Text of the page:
Smoky & Peaty
    Nose

    Bold and sweet, with masses of clover honey (with comb) and not for the only time this week a sense of density, with some added smoke in the background. There’s layered aromatics, mixing apricot jam on warm sourdough toast, tarte tatin, cedar, sultana and, as it develops, an upping of peat. Water brings out herbs, mastic, a little cow gum and dried fruits, but things have slightly dampened down.

    Palate

    Big toffee and smoke from the off. It’s drier and more structured than you might expect from the nose with a smouldering quality that lasts for the duration, bringing in Seville orange thrown on the embers of a peat fire. An unctuous, creamy, honeyed quality kicks in from the mid-palate on, mixing with the balanced smoke and a savoury edge which adds a sense of intrigue. Water brings out burning fruit wood, some allspice, but again it loses some impact.

    Finish

    Long and fruit-filled when neat.

    Conclusion

    Rich, balanced and rewarding, but leave the water on the side.

    Right place, right time

    We sit by as the Flames Go Higher.

    Girvan, 26 Years Old, 1991, Cask #54459 (Lady of the Glen)

    Girvan, 26 Years Old, 1991, Cask #54459 (Lady of the Glen)
    Price band
    £ £ £ £ £
    ABV
    43.2%
    Production type
    Single grain whisky
    Region
    Lowland
    Flavour camp
    Fragrant & Floral
    Nose

    Light and slightly spirity. Unusually, there are nutty elements in here: a mix of crushed hazelnut and the nibbly bits at the bottom of a packet of peanuts. Some crisp oak, then some white bread. It’s pretty wispy. With water you get some powdered milk and crepe bandage.

    Palate

    Very gentle, with a tiny floral edge, but most of all this is ultra-clean spirit that has some fizzing heat, even at relatively low strength. The low cask involvement means there’s only a tiny amount of creaminess, although the mid-palate does show some interesting textural qualities. Water accentuates its citric bite, as well as that slightly milky quality. Dries, then flies away.

    Finish

    Lemon leaf. Dry.

    Conclusion

    It’s one of those head-scratching ones. Why not just keep it in cask for longer, or if you want to use it, put it in a blend because its character would give a lot of energy and feel.

    Right place, right time

    A Skinny Love.

    Johnnie Walker White Walker

    Johnnie Walker White Walker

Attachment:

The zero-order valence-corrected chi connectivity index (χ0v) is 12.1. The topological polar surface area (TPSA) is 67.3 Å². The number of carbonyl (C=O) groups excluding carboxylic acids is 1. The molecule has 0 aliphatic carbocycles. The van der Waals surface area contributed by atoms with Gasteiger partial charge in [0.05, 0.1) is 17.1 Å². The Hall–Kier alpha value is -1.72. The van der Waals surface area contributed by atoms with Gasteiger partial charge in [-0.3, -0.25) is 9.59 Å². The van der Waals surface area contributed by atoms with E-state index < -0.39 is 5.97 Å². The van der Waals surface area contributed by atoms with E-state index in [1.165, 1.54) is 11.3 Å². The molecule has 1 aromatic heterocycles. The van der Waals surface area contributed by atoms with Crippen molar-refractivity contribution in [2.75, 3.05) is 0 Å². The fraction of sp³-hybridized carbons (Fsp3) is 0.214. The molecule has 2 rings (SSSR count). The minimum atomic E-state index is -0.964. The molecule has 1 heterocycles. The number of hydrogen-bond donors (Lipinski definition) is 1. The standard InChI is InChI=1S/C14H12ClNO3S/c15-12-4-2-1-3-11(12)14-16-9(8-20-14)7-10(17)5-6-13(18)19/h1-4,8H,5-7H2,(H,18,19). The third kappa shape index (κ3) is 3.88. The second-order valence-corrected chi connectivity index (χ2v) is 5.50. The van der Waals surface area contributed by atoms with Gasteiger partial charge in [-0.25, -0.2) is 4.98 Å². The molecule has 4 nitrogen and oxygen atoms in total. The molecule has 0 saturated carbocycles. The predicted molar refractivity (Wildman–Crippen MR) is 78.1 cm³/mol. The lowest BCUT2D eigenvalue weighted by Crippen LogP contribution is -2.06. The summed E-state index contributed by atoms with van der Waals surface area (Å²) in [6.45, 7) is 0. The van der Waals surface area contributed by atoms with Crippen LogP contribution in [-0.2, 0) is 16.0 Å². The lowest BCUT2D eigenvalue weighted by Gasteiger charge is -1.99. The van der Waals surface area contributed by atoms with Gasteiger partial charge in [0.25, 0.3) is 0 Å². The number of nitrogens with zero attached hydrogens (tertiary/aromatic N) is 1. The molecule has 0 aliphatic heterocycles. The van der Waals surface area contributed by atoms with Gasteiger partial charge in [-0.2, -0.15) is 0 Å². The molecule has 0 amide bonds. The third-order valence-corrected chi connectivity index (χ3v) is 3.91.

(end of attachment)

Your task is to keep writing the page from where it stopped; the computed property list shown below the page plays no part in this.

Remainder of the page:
Price band
    £ £ £ £ £
    ABV
    41.7%
    Production type
    Blended Scotch whisky
    Region
    n/a
    Flavour camp
    Fragrant and Floral
    Nose

    Frozen: Light cashew nut, some honey, orange oil, lime leaf and cinnamon with hints of steamed syrup pudding (in common with the Cameronbridge above), oak and red cherry. A certain tightness.
    Room temperature: The nutty elements move forward along with the hard rummy elements. There’s also some fried banana and pancake batter. Water makes it lean and green with a slight metallic edge.

    Palate

    Frozen: Very rummy (young Cuban rum) and quite edgy, but the mid-palate has a mouth-coating creamy, nougat-like quality along with pistachio ice cream (plus wafer).
    Room temperature: Like a kiwi fruit cheesecake with a squeeze of lime juice. Very light and all very front and centre, becoming very tight on the back. Water pulls out more feel.

    Finish

    Short and aggressive.

    Conclusion

    I much preferred it ice cold, but for all the learnings the blending team may have gleaned from this, you can’t help but feel that they’ve been working under strict orders. In Westeros there’s some mutant dog whose tail is wagging its body(*).

    (*) I’ve never watched Game of Thrones, so haven’t a clue whether such a thing exists.

    Right place, right time

    Walking on Thin Ice.

    Port Dundas 29 Years Old, 1988 (Cadenhead)

    Port Dundas 29 Years Old, 1988 (Cadenhead)
    Price band
    £ £ £ £ £
    ABV
    50.7%
    Production type
    Single grain whisky
    Region
    Lowland
    Flavour camp
    Fruity & Spicy
    Nose

    A chunky Port Dundas in its robust and almost earthy style with petrichor, or a football pitch after a game, with an added (and surprising) burnt element. Roasted corn and charred wood add a layer to the bruised apple, black banana and new suede shoes. With water comes an oxidative, dried fruit element.

    Palate

    Fat and chewy. That ashy quality is unusual for a grain, and it’s scented with some maple syrup, dry leaves and a hit of aspirin before salted caramel takes over. When water is added, that almost smoky element is retained along with the nutty, oxidised aspects reminiscent of dry Marsala. Continues to dry, and then falls away.

    Finish

    Heat and ashes.

    Conclusion

    Never had a grain like it. While it’s drier than you might expect from the nose, it’s worth seeking out. When you order one, remember: it’s Port DunDAS not DUNdas.

    Right place, right time

    Playing football in autumn, Bonfires around.